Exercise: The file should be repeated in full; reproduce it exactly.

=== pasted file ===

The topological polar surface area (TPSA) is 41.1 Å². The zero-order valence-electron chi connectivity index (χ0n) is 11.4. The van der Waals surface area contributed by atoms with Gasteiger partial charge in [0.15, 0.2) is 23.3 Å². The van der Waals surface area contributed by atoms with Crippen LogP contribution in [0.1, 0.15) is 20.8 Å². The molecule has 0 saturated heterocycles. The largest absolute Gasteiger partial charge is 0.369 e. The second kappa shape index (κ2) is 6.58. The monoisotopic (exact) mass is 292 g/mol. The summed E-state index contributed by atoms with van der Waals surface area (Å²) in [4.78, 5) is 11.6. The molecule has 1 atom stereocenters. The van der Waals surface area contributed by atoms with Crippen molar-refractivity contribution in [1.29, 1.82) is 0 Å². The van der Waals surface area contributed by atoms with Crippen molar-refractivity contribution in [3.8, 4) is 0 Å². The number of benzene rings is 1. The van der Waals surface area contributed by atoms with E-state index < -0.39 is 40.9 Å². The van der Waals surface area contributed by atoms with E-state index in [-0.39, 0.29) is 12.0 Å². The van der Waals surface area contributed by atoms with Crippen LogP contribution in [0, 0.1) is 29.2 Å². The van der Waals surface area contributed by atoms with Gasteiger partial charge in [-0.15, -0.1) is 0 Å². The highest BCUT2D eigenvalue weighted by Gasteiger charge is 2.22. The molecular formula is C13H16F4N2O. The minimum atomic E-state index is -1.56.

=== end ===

The topological polar surface area (TPSA) is 41.1 Å². The zero-order valence-electron chi connectivity index (χ0n) is 11.4. The van der Waals surface area contributed by atoms with Gasteiger partial charge in [0.15, 0.2) is 23.3 Å². The van der Waals surface area contributed by atoms with Crippen LogP contribution in [0.1, 0.15) is 20.8 Å². The molecule has 0 saturated heterocycles. The largest absolute Gasteiger partial charge is 0.369 e. The second kappa shape index (κ2) is 6.58. The monoisotopic (exact) mass is 292 g/mol. The summed E-state index contributed by atoms with van der Waals surface area (Å²) in [4.78, 5) is 11.6. The molecule has 1 atom stereocenters. The van der Waals surface area contributed by atoms with Crippen molar-refractivity contribution in [1.29, 1.82) is 0 Å². The van der Waals surface area contributed by atoms with Crippen molar-refractivity contribution in [3.8, 4) is 0 Å². The number of benzene rings is 1. The van der Waals surface area contributed by atoms with E-state index < -0.39 is 40.9 Å². The van der Waals surface area contributed by atoms with E-state index in [-0.39, 0.29) is 12.0 Å². The van der Waals surface area contributed by atoms with Crippen LogP contribution in [0, 0.1) is 29.2 Å². The van der Waals surface area contributed by atoms with Gasteiger partial charge in [-0.15, -0.1) is 0 Å². The highest BCUT2D eigenvalue weighted by Gasteiger charge is 2.22. The molecular formula is C13H16F4N2O. The minimum atomic E-state index is -1.56.